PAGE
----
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Transmeta targets Intel's mobile underbelly

There's margins and there's gross margins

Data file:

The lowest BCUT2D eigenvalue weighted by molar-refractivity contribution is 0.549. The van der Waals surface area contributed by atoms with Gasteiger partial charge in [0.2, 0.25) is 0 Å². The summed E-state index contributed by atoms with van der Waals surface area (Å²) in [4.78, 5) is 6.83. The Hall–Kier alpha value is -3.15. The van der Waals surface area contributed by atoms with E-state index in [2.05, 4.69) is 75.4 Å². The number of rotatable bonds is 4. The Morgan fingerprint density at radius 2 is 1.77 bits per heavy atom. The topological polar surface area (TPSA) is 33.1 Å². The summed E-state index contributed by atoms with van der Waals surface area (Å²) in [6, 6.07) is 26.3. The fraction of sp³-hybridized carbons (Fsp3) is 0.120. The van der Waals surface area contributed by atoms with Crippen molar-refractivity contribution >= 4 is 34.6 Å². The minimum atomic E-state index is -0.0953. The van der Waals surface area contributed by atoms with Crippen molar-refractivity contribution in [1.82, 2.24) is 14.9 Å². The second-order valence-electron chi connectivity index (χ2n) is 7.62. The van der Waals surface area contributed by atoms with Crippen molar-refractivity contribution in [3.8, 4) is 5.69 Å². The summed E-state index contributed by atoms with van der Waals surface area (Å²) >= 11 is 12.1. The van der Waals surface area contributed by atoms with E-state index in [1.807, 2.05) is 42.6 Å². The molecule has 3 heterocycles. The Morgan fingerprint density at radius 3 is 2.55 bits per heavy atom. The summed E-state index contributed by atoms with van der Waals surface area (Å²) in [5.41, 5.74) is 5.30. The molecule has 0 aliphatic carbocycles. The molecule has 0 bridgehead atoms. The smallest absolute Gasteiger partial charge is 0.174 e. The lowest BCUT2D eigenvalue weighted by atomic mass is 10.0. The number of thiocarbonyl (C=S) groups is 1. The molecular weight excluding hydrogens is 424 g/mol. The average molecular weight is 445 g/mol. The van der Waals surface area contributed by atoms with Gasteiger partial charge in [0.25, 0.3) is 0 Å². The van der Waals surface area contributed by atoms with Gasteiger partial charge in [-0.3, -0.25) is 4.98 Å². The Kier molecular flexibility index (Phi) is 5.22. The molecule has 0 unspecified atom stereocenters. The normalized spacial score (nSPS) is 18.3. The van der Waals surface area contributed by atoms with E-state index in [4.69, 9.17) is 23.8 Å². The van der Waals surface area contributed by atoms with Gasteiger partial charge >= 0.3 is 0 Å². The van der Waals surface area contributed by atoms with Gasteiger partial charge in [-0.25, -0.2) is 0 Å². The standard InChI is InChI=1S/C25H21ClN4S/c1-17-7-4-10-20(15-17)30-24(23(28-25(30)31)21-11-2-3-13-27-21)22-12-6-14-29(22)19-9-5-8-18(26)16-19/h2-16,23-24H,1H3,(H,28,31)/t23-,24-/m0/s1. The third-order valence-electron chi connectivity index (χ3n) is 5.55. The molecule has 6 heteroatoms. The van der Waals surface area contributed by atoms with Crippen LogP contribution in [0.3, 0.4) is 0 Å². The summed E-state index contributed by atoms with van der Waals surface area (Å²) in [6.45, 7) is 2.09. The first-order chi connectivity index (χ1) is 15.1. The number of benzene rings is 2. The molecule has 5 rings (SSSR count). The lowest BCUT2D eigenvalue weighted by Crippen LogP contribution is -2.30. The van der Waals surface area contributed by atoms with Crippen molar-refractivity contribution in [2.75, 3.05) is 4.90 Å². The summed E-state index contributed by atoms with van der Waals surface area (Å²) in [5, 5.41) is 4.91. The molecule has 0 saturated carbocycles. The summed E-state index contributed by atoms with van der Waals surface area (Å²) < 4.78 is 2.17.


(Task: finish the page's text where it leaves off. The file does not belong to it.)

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While folk in Blighty were noshing away at their choccie Easter eggs yesterday, start-up Transmeta was busy announcing support for its range of x86 mobile processors to the tune of a $73 million investment from some heavyweight PC names. Transmeta also got additional dosh from some world class financial investors to the tune of $15 million, including the Deutsche Bank and Soros Fund Management, it said in a statement. The firm has received money from Compaq, Gateway, Sony, Samsung, AOL and Phoenix, it announced. Taiwanese firms Quanta, Compal and FIC also announced investments, and although these last three may not be household names, they are significant wins. All three have massive OEM deals with a number of the big names in computing, including Dell and IBM as well as some of the usual suspects mentioned in the previous paragraph. The firm's Crusoe microprocessors offer low power capabilities along with x86 capability, and the announcement is significant because of the virtual stranglehold Intel has held on the top end of the notebook chip market. Notebook PCs, far from being a commodity, like run-of-the-mill x86-based desktops, typically attract a high cost and Intel's margins on the processors are also typically robust. In some respects, that has allowed Intel to subsidise less profitable microprocessors, such as its cut-down Celeron microprocessor. Although AMD has made inroads into Intel's notebook market share, so far this has been very much at the retail end of the market, with large corporate buyers still going for the high-end x86 option. The arrival of major US PC firms, as well as major Taiwanese players, may well herald a sea-change in the existing market. And the fact that AOL has put its money into Transmeta suggests a more far reaching strategy than the world had previously suspected. That is likely to further concern senior management at Intel's HQ in Santa Clara. ®

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